World Bulletin / News Desk
Serbian voters head to the polls on Sunday to choose the country's next president.
Nearly seven million voters will decide the new president from among a total of 11 candidates, according to the State Election Commission (RIK).
Serbian citizens living in the UK, Canada and the United States already voted on Saturday.
According to polls, Vucic -- nominated by an alliance led by the Serb Progressive Party (SNS) -- is expected to win the election in the first round with more than 50 per cent of the vote.
Prime Minister Aleksandar Vucic, former Foreign Minister Vuk Jeremic, Serbian Radical Party leader Vojislav Seselj and Serbian nationalist Dveri Movement leader Bosko Obradovic are running.
Jankovic is the closest rival to Vucic with an estimated 12 percent support.
According to polling data, the youngest candidate -- Luka Maksimovic -- is in third place having based his campaign on criticism of the current political system.
Polls also suggest voter turnout will be higher than in 2016’s general election.
The president of Serbia -- directly elected for five-year terms -- has largely a symbolic position but Vucic’s campaign has already suggested a change in the nature of the post.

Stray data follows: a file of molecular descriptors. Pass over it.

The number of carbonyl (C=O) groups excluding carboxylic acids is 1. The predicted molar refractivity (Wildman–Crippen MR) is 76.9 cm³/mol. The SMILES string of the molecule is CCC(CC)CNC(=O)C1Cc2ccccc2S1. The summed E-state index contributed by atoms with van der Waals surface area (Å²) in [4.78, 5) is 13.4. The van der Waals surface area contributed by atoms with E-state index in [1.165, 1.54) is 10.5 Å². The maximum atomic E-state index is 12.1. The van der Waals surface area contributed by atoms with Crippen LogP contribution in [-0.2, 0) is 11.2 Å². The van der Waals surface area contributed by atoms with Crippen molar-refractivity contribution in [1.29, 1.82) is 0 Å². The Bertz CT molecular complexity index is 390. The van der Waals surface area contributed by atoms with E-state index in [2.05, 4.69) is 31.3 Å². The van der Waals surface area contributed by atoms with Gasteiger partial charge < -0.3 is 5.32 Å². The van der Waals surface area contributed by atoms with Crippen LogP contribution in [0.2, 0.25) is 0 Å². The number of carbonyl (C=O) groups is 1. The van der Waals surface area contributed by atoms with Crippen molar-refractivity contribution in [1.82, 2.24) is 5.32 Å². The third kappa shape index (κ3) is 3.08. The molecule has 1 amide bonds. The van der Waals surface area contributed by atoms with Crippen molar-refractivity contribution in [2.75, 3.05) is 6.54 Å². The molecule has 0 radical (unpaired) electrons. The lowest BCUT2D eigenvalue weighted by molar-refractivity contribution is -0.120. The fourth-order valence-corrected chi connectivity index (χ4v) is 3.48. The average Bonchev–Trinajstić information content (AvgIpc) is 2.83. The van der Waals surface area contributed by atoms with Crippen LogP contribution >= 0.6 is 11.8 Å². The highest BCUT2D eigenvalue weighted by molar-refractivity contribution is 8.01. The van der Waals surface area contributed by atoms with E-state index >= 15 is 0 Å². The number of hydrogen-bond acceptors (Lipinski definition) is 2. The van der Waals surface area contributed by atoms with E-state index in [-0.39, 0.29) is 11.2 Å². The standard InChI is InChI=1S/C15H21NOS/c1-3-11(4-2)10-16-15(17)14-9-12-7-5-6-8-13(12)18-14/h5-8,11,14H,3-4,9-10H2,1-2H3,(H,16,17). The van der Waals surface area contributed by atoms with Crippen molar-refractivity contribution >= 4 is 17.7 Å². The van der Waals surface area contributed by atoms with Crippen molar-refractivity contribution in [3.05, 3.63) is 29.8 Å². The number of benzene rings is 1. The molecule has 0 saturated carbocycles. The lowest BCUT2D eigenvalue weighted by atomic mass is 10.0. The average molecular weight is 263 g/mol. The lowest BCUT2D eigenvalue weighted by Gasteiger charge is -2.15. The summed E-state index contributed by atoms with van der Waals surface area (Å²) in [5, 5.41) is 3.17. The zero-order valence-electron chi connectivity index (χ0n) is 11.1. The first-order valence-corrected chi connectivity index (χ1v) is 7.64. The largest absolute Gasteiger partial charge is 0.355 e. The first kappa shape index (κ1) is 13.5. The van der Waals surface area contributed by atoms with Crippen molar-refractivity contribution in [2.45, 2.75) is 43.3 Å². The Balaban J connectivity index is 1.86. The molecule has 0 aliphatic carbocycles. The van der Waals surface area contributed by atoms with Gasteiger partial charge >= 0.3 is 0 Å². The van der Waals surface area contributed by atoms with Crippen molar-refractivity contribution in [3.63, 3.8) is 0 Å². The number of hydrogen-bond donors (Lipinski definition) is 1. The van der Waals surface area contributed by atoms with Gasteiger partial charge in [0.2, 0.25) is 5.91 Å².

After campaigning, if one of the candidates in the first round is unable to secure more than half of the vote, the election goes to a second round.
In the second round, the two candidates with the most votes from the first round will face off against each other. The candidate who receives the most votes in the second round wins.
However, if one of the candidates wins the elections in the first round, it will be the first time to happen since 1992 when Slobodan Milosevic won. Milosevic died in the Hague tribunal in 2006 after being accused for war crimes in Kosovo and Croatia and also genocide in Bosnia Herzegovina.
Milosevic won 53 percent of votes in 1992.
Serbia is currently an EU candidate country but has opposed the implementation of sanctions against Russia.
The new president will be expected to deal with the current migrant crisis. There are currently about 7,000 migrants in Serbia, waiting for Hungary or Croatia to let them enter EU territory.
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